Aurora council approves tax increase for library improvements

A new $27 million downtown library and $3 million worth of library technology improvements are coming to Aurora.

If the 23 residents who spoke before the vote at Tuesday night's city council meeting are any indication of public sentiment, an upgraded library system is something most in Aurora support.

An 8-3 city council vote with Alderman Rick Mervine abstaining approved the sale of $30 million in bonds and a tax increase to fund the library project.

Aurora Public Library board member John Savage said the plan calls for two satellite locations, technology including kiosks to check out and download materials remotely and a greater emphasis on providing resources to Aurora schools.

Property taxes will increase an average of $26 a year for 30 years for a home valued at $180,000.

But the library will be fundraising and seeking grants, and pledged to use any money received to lessen the city's tax burden.

Alderman Lynda Elmore, who voted in favor of the tax increase and sale of bonds, said she plans to hold the library accountable to its promise to provide updates every six months until the new building is complete and new technology is up and running.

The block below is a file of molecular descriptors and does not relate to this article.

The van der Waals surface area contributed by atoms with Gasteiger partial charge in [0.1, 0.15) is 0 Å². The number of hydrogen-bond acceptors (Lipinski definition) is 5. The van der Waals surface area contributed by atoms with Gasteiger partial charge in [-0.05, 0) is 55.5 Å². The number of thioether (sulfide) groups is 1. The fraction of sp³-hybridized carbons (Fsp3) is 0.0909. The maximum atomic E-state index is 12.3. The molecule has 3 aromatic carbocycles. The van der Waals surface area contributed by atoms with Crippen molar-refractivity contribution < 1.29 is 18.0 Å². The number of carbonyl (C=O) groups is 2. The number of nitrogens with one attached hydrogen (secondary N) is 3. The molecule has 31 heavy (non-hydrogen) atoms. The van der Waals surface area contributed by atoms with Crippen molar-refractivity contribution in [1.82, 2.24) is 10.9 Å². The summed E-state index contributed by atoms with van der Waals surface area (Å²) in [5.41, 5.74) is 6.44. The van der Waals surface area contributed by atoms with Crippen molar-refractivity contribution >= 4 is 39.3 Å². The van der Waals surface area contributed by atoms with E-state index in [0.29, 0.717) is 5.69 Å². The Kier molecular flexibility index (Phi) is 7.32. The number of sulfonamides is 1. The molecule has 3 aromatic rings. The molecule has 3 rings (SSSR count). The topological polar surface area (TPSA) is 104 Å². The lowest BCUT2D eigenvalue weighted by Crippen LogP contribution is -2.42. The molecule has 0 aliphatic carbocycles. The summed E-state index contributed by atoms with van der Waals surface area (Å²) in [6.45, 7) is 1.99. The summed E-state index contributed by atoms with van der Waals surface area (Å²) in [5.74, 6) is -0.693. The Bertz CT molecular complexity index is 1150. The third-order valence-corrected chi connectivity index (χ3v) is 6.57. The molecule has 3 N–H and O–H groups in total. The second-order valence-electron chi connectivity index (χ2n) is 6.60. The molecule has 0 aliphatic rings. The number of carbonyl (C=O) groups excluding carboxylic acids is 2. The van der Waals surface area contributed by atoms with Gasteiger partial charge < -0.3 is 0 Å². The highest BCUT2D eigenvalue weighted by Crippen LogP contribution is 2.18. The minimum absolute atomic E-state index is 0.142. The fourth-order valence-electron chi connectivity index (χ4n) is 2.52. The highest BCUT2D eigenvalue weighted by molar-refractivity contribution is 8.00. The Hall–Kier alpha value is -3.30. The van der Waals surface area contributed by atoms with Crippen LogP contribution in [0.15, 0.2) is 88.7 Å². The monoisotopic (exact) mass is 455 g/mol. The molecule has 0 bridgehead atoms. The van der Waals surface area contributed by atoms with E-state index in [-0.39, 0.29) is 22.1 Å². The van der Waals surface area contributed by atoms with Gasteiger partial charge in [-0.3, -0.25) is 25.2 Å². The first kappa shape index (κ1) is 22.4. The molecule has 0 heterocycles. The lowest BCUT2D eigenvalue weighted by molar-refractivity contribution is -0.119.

The new library will be a 92,000-square-foot structure at the corner or River and Benton streets, projected to be complete by late 2014.

Mayor Tom Weisner said during his state of the city address he supports the library's plan to transform into a “state of the art digital information system.”

Speakers such as West Aurora School District 129 Superintendent James Rydland said they were satisfied with process of developing the plan.

“We're pleased to see that this is future-focused and technologically driven,” Rydland said.

While almost all speakers voiced support for the library's plans, resident Lisa Heinz questioned whether now is the right time to undertake such an expensive building initiative.

Kevin Mathews, who made an unsuccessful bid for alderman-at-large in 2011, said technology, not space, is what people need to work together and learn.

Aldermen Rick Lawrence, Stephanie Kifowit and Al Lewandowski voted against the sale of bonds and the tax increase. Lawrence said the project could have been improved through more collaboration with technology companies and emphasis on building something to make Aurora stand out, he added.

Lawrence said some factors of the plan, such as the building's square footage and cost, were predetermined before cooperation began, which Assistant Chief of Staff Chuck Nelson of Weisner's office said was not the case.

“We've done all this talk and all this collaboration and all this supposed tech, but we still have a third floor that we don't even know what we're doing (with),” Lawrence said. “We're not finished yet. I'm not one of these people that just say ‘OK, go ahead and build it and we'll figure it out later,' and that's what we do a lot of here in Aurora.”

Part of the third floor, about 5,000 square feet, is set aside as future programming space, but the library will seek a separate bid to determine the cost of fully building out that space right away, Savage said.

According to finance director Brian Caputo, property taxes to support library improvements are set to increase beginning with 2012 taxes payable in 2013.

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